One of the things I’ve learned is that unmet or unrealistic expectations hurt and often kill relationships. When we’re in any kind of relationship, we automatically create our expectations from the other party and the relationship. If we never communicate those to them, or clarify what we think are their expectations, we will end up disappointed and confused. It’s a shame that so many relationships go south because of this, and worse that we blame the other party for the problem because they didn’t do what we expected them to do, but never clearly told them. If these misfires happen in inter-human relationships, how much more do they happen between God and us.
There are times where I’ve been so sure I’ve heard from God, but I assumed and expected it would happen a certain way. When it doesn’t happen that way, I get frustrated with God and often do something that is not in His plan. Think of Moses. Even though God told him that Pharaoh wouldn’t let Israel go without being forced to, he thought it would happen differently. When it didn’t happen according to Moses’ plan, and things got bad, he got mad and questioned God in Exodus 5:22-23. He said to God, “My Master, why are you treating this people so badly? And why did you ever send me? From the moment I came to Pharaoh to speak in your name, things have only gotten worse for this people. And rescue? Does this look like rescue to you?” (MSG)
If things in your life or ministry aren’t happening the way you thought they should after you clearly heard God, hold on. He is at work in you and in the situation. We know that He works ALL things together for our good. Your frustration is simply your unmet expectation of what you thought God was going to do. Go back to God in prayer, submit to His plan and for Him to do things His way. Ask Him to help you see His plan so you understand what He’s doing, how He’s doing it and why. He may not give you those answers, but as one who speaks from experience, the sooner you submit to His plan and His way of accomplishing it, the better off you’ll be.
Photo by AZGAN MjESHTRI on Unsplash
I scoff sometimes when I read about Moses. He met with God consistently, he physically saw God, He had the Shekinah glory over the Tabernacle that led them, and there was Manna on the ground every morning. He still found a way to doubt God. When the people were tired of Manna, they whined and complained. God called out to Moses and told him that He would provide meat for a month. Moses immediately thought of the impossibility of the situation instead of the ability of God.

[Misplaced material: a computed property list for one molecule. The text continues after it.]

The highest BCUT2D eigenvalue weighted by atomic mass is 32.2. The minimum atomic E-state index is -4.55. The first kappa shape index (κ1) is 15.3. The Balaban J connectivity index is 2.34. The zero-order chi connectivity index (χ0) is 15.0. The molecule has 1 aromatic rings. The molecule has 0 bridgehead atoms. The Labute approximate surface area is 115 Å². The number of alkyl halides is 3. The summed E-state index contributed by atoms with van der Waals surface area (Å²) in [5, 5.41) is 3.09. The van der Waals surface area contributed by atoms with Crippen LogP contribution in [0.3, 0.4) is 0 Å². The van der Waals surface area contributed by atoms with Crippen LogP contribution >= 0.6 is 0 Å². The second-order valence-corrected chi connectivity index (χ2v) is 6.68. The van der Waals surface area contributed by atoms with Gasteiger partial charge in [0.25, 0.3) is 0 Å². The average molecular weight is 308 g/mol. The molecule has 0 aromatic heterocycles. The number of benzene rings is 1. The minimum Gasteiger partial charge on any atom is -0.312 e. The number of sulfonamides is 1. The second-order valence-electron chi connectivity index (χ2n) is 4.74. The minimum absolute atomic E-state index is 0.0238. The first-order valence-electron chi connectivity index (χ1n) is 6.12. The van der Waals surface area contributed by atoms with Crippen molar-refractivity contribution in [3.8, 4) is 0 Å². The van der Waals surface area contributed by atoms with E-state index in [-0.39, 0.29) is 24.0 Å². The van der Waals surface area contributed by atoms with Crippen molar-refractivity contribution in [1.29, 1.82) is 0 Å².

The disciples were in a similar situation. They had been with Jesus for a long time, seen Him heal the blind, cure diseases, and raise the dead. Yet when there was a crowd of hungry people, they looked at a couple of loaves of bread and some fish and saw the impossibility of the situation instead of the ability of Jesus. They projected their abilities and limitations onto Jesus instead of His onto themselves.
You and I find ourselves in the same struggle thousands of years later. God has proven Himself over and over to us. He has answered our prayers, He has opened closed doors, He has changed our life, and has spoken to our heart. Somehow, we still find ways to doubt His ability to come through in the impossible. I have to remind myself what Jesus said in Matthew 19:26, “With men this is impossible, but all things are possible with God” (AMP).
God reminds you and I over and over in scripture that what’s impossible for us is possible for Him. I love His answer to Moses in the situation above. In Numbers 11:23, He asked Moses, “Has my arm lost its power?” (NLT) I believe He’s asking us that today. Has anything changed with who God is? I don’t know what impossible odds you’re facing today or how bad your situation looks. I do know that whatever it is, our God is able to provide. His arm has not lost its power. He specializes in coming through in the impossible. Rely on His ability, not yours.
I’ve known many people in my life who have followed the call of God only to return when hard times hit them. I call it the Jonah effect. The thought process goes like this. If they really were following God’s call then they would see whole cities saved as Jonah did when he finally went to Nineveh. They go, they show up, and everything works out perfectly. However, when they’re faced with constant obstacles and apparent set backs, they feel like they went the opposite direction from God’s will. Therefore, they feel they need to quit and go back to square one.